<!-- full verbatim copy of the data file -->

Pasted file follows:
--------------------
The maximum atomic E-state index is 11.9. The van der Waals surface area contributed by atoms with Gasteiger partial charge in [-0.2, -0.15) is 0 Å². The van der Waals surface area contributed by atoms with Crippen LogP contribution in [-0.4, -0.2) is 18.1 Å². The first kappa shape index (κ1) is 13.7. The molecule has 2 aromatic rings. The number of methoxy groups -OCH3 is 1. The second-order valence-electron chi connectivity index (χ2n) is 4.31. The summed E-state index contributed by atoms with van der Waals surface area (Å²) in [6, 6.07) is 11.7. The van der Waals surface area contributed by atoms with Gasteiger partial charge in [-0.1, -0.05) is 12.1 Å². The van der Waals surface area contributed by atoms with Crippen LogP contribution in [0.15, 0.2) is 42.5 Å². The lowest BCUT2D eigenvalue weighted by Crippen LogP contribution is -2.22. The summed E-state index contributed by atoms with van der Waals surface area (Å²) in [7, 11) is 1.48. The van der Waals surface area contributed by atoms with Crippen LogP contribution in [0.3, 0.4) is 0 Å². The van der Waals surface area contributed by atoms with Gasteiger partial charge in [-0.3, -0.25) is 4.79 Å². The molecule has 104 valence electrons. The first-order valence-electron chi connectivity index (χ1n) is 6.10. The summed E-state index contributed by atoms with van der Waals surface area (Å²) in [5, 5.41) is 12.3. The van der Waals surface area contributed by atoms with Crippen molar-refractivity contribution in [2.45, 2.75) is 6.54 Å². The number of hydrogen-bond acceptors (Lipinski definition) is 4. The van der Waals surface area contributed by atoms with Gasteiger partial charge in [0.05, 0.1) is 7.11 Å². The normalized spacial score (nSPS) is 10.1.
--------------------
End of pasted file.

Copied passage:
The maximum atomic E-state index is 11.9. The van der Waals surface area contributed by atoms with Gasteiger partial charge in [-0.2, -0.15) is 0 Å². The van der Waals surface area contributed by atoms with Crippen LogP contribution in [-0.4, -0.2) is 18.1 Å². The first kappa shape index (κ1) is 13.7. The molecule has 2 aromatic rings. The number of methoxy groups -OCH3 is 1. The second-order valence-electron chi connectivity index (χ2n) is 4.31. The summed E-state index contributed by atoms with van der Waals surface area (Å²) in [6, 6.07) is 11.7. The van der Waals surface area contributed by atoms with Gasteiger partial charge in [-0.1, -0.05) is 12.1 Å². The van der Waals surface area contributed by atoms with Crippen LogP contribution in [0.15, 0.2) is 42.5 Å². The lowest BCUT2D eigenvalue weighted by Crippen LogP contribution is -2.22. The summed E-state index contributed by atoms with van der Waals surface area (Å²) in [7, 11) is 1.48. The van der Waals surface area contributed by atoms with Crippen LogP contribution in [0.3, 0.4) is 0 Å². The van der Waals surface area contributed by atoms with Gasteiger partial charge in [-0.3, -0.25) is 4.79 Å². The molecule has 104 valence electrons. The first-order valence-electron chi connectivity index (χ1n) is 6.10. The summed E-state index contributed by atoms with van der Waals surface area (Å²) in [5, 5.41) is 12.3. The van der Waals surface area contributed by atoms with Crippen molar-refractivity contribution in [2.45, 2.75) is 6.54 Å². The number of hydrogen-bond acceptors (Lipinski definition) is 4. The van der Waals surface area contributed by atoms with Gasteiger partial charge in [0.05, 0.1) is 7.11 Å². The normalized spacial score (nSPS) is 10.1.